Unfortunately for the Germans, Eckhardt and Mexico’s leader Venustiano Carranza (who would be sworn in as president on May 1, 1917) weren’t the only ones privy to this shocking proposal, transmitted by coded telegraph. Unbeknownst to the German foreign ministry the British Admiralty’s cryptography division, “Room 40,” had been monitoring German messages since the war began, and were routinely able to decode these messages with the help of captured codebooks and ciphers. 

The Zimmermann Telegram was originally dispatched from Berlin to Washington, D.C. on January 16, 1917 using standard diplomatic channels, which in wartime meant sending it on undersea telegraph cables via a neutral country – in this case Denmark. After receiving a copy of the intercepted message on January 17, 1917, the British code-breakers went to work and almost immediately realized the value of the intelligence gathered from the partially decoded document, which was bound to infuriate American public opinion and hopefully bring the U.S. into the war on the side of the Allies. They continued their work and by February 5 the message was nearly complete.

The Admiralty was understandably careful about sharing or acting on information uncovered by Room 40, in order to avoid arousing German suspicions that their codes were compromised, but the Zimmermann Telegram presented an opportunity too good to pass up. In order to bring the telegram to the attention of President Woodrow Wilson without tipping their hand to the Germans, and without disclosing the awkward fact that they were spying on American telegraph traffic, Room 40 chief Admiral William Hall came up with two clever ruses. First, the British would tell the Americans they obtained the telegram by bribing a telegraph company employee in Mexico; second, when it was time to go public they would make it appear the deciphered message had been obtained by British agents through treachery in Mexico City, rather than intercepted and deciphered as it crossed the Atlantic.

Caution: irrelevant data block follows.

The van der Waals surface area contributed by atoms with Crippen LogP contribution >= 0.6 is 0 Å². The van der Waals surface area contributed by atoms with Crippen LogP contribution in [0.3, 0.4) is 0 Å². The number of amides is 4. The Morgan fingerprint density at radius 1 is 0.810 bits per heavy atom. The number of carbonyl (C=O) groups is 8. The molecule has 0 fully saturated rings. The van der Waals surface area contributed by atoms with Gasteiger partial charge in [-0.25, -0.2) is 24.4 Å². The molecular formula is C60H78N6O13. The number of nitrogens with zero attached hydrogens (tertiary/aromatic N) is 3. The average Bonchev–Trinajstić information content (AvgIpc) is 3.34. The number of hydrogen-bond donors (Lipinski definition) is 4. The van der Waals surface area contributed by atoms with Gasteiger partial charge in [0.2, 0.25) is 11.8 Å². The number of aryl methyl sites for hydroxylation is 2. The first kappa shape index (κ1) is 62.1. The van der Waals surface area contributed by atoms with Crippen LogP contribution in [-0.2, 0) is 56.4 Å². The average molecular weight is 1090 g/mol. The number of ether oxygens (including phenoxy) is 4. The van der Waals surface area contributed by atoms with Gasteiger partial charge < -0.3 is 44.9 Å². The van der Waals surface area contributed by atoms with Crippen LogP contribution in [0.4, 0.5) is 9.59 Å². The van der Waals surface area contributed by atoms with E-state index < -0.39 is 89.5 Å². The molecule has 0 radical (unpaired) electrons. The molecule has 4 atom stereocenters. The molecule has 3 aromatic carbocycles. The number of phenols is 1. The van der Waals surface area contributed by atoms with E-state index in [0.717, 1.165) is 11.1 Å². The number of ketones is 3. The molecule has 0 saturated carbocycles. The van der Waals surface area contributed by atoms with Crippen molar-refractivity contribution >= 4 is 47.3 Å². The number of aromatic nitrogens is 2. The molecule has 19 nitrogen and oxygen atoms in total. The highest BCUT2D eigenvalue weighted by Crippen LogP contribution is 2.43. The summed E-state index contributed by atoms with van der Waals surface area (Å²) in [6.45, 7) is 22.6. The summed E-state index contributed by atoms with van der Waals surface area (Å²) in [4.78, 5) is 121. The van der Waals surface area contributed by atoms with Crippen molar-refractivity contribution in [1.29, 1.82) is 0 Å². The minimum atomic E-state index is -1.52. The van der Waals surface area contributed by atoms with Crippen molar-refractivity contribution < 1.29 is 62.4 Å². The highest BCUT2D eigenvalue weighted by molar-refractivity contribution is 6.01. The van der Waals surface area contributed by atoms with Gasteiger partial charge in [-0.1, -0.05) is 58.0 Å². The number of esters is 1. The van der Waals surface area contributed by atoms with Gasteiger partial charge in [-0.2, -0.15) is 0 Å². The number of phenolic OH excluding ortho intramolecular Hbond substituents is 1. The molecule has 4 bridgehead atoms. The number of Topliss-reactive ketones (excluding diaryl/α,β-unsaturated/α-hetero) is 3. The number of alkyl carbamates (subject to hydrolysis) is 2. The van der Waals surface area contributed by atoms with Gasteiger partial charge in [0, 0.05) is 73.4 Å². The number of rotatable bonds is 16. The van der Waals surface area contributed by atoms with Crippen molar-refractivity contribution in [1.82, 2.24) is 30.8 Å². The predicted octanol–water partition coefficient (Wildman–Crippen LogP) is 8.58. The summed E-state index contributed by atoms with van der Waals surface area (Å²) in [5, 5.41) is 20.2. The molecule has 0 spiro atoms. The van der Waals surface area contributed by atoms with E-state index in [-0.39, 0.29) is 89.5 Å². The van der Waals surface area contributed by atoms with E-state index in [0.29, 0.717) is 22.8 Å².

For now the British kept their secret to themselves, in the hopes that Germany’s resumption of unrestricted U-boat warfare would be enough to bring the U.S. into the war; they only disclosed the existence of the telegram on February 24, 1917, when their American cousins seemed to be dragging their feet (at which point the British were able to cover their tracks even more completely with the collaboration of the U.S. government, by staging additional deceptions to make it appear that it was American spies who obtained the text – this time through treachery in the German embassy in Washington, D.C. The full details of this exciting episode are set forth in Barbara Tuchman’s classic book, The Zimmermann Telegram. Above, the decoded version).

Meanwhile the Mexican government responded skeptically to the German proposal. U.S.-Mexican relations, while certainly at a low point during the Punitive Expedition, had apparently been improving since the summer of 1916, when Wilson disavowed war with Mexico and Carranza offered concessions. Further, Carranza’s generals warned that Mexico would never be able to absorb the large “Anglo” populations of the states in question, foreshadowing endless future conflicts with restive natives as well as the irredentist U.S. (top, an American cartoon after the telegram became public).